Neal Ascherson turns his gaze toward German chancellor Angela Merkel, her opponent Peer Steinbrück, the former East German ghosts that haunt Germany, and the Hartz IV labor reforms that also haunt it, in a superb essay for the London Review of Books that’s probably the best thing you’ve read so far this year on Germany, its politics, the importance of regional governance in an increasingly federal Europe and the north-south (and west-east) European divide.
On Berlin, Ascherson captures in one paragraph the idiosyncratic nature of Berlin, which is really unlike any other city in Europe, which he argues ‘will never be a real capital again':
When people talk about ‘Berlin’, they usually don’t mean the government of the most powerful nation in Europe. They mean Klaus Wowereit, the gay mayor, or the film festival, or a new café on the Oranienburgerstrasse, or the botched plan for yet another unnecessary airport. There is no centre. Even Bonn, in the years when the federal government was there, seemed more in command than Berlin is now.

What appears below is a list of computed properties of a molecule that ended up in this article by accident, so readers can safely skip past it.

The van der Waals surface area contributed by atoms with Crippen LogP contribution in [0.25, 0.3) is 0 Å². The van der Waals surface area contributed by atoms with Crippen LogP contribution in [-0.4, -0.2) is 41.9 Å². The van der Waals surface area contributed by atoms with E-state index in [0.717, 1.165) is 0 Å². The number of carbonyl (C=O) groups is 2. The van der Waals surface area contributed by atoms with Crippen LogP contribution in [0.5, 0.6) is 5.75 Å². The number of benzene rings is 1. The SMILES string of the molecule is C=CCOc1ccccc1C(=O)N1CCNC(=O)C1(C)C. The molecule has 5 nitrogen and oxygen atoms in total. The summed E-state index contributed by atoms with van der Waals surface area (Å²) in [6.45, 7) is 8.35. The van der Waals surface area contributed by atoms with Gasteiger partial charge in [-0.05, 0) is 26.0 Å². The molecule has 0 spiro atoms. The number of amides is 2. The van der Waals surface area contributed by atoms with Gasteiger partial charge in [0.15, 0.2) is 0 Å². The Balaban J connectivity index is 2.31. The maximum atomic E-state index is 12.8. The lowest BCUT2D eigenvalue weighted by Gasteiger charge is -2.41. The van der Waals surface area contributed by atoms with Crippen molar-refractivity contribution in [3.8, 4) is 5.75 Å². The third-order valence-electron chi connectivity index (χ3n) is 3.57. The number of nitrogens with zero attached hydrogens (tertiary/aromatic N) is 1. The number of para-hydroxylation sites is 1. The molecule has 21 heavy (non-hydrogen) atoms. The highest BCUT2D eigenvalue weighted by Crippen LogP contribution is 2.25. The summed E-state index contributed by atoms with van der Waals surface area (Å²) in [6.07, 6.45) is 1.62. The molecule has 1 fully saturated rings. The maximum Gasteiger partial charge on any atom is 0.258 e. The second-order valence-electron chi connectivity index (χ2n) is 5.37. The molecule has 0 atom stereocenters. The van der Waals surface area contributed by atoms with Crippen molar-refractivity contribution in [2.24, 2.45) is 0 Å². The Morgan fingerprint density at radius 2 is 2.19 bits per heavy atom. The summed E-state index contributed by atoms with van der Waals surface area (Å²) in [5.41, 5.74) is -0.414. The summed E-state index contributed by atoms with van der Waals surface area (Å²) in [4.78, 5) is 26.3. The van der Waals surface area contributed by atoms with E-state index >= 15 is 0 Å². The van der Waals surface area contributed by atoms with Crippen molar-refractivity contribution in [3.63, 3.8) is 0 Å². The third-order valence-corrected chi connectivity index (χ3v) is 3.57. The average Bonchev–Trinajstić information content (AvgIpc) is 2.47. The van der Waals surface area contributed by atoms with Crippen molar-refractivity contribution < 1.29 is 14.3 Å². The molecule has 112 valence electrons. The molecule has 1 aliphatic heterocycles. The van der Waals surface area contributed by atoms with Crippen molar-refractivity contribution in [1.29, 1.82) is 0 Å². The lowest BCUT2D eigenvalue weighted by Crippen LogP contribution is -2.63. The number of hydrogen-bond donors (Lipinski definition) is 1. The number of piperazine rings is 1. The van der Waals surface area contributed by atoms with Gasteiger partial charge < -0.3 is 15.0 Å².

Ascherson uses reunification as an analogical point — it’s the moment the West German social welfare model fell apart, for better and for worse:
And when the West Germans won that war and annexed East Germany (the best word for it), the aftermath was uncannily like Reconstruction after the American Civil War. Here was repeated the economic collapse, the inrush of greedy carpetbaggers from the victorious West, the purging of an entire elite from management, teaching and social leadership, the abolition of institutions and, of course, the liberation of the slaves – this time, into mass unemployment.